cheer them on. SALVY and JOEY turn the corner.

JOEY:

Salvy, would I steer you wrong?

Let's say that's the truck; it's

full of cigarettes, right? Now, two

o'clock this morning we move the

truck from here to there,

(he points; the CAMERA

PANS)

take the cigarettes out, sell 'em,

make some cash.

SALVY:

Hey but Joey, you're thinking

nickels and dimes. The money's with

your brother.

JOEY:

What do you want from my life,

Salvy? He's my brother.

SALVY:

He ain't doin' the right thing.

He's makin' beans compared to what

he should be makin'. Can't you make

him understand that?

A COP goes over and starts to break up the fight.

JOEY:

(to cop)

Hey, leave the kids alone.

SALVY:

Get lost.

(joking, he knows the Cop)

Hey kids, "A cop is a rat."

Remember that, "A rat."

The KIDS yell.

JOEY:

(to Cop)

Hey Jimmy, here's a dollar for your

trouble. There's some bums around

the corner -- they need your help.

COP:

Keep the dollar, Joey. Get yourself

a new suit.

JOEY:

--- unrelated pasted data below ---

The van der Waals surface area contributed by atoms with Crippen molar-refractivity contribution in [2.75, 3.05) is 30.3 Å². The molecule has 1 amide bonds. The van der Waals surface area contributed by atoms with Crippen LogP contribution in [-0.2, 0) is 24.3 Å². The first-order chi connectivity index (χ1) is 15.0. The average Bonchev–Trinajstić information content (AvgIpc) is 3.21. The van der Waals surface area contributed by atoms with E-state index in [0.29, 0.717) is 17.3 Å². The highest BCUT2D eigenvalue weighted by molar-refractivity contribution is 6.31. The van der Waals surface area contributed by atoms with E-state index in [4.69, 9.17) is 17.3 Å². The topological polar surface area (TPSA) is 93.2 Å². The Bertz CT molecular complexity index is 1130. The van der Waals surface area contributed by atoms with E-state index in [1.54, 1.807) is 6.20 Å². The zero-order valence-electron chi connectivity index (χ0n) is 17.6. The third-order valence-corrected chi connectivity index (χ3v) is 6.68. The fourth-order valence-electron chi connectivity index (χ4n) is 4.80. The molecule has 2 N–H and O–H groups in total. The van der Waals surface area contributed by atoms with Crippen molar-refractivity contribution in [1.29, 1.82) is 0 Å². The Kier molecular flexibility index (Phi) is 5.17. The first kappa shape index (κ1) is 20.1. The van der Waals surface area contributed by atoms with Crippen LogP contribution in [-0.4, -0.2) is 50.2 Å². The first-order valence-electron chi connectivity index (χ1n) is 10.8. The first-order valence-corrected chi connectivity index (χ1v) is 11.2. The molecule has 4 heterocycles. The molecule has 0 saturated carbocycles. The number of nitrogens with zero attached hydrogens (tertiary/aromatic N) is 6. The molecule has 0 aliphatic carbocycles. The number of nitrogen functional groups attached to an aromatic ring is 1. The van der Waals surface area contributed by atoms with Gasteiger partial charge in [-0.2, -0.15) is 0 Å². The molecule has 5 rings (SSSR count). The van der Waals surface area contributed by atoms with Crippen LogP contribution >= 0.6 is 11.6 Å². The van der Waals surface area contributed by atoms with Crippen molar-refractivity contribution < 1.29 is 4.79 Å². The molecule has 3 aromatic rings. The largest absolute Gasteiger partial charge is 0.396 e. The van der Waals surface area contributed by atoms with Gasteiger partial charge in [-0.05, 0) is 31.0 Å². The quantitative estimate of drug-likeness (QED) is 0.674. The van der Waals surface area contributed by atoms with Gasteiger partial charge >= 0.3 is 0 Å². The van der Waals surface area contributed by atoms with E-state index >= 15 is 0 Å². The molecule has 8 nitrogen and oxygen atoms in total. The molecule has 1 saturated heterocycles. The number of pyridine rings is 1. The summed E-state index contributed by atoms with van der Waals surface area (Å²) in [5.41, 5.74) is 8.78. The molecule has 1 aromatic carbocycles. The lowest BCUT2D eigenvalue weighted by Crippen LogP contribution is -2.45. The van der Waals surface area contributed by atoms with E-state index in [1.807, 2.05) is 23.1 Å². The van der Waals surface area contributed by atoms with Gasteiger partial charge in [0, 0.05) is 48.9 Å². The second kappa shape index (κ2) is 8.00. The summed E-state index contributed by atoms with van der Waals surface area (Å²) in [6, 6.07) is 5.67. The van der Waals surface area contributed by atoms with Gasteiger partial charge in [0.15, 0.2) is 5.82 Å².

(laughs)

Here's my new suit.

(grabs his crotch)

Right here.

COP:

Hey, don't get wise!

JOEY:

Just kidding, take it easy.

(to himself)

No f***in' sense of humor.

SALVY and JOEY continue to walk a little faster,

giggling.

INT. JAKE AND IRMA'S KITCHEN - DAY

JAKE, bandaged from the REEVES fight the night

before, sits at the kitchen table (he's had a few

glasses of wine) while his wife, IRMA, 19, cooks at

the stove.

JAKE gets up and pokes at the frying steak with a

fork.

JAKE:

This looks done.

IRMA:

It's not done.

JAKE:

It looks done. I'll take it the way

it is.

IRMA:

Here's your steak. You can't wait

for it to be done. Here.

She slams the steak onto his plate, and reaches

back to the stove.

IRMA (CONT'D)

Here's your carrots. You're in such

a hurry. You can't wait.

JAKE:

No, I can't wait. You know when I

wait? When it's important to wait.

It's not important to wait for no

steak. It's important to wait for

Reeves to leave the ring. It ain't

important to wait for no steak! I

won that fight. So, I stayed in the

ring, and that way I made sure

everybody knew it. I shoulda

knocked him out earlier,

sonofabitch.

He starts to eat the steak. He takes a drink of

wine.

JAKE (CONT'D)

Wait! I'll wait. But let me tell

you, if this steak was the

middleweight championship, I'd show

you how I'd wait. I'd eat it raw.

I'd drink the blood. I'd eat it

before it came out of the cow --

that's how I'd wait.

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Paul Schrader

Paul Joseph Schrader is an American screenwriter, film director, and film critic. Schrader wrote or co-wrote screenplays for four Martin Scorsese films: Taxi Driver, Raging Bull, The Last Temptation of Christ and Bringing Out the Dead. more…

All Paul Schrader scripts | Paul Schrader Scripts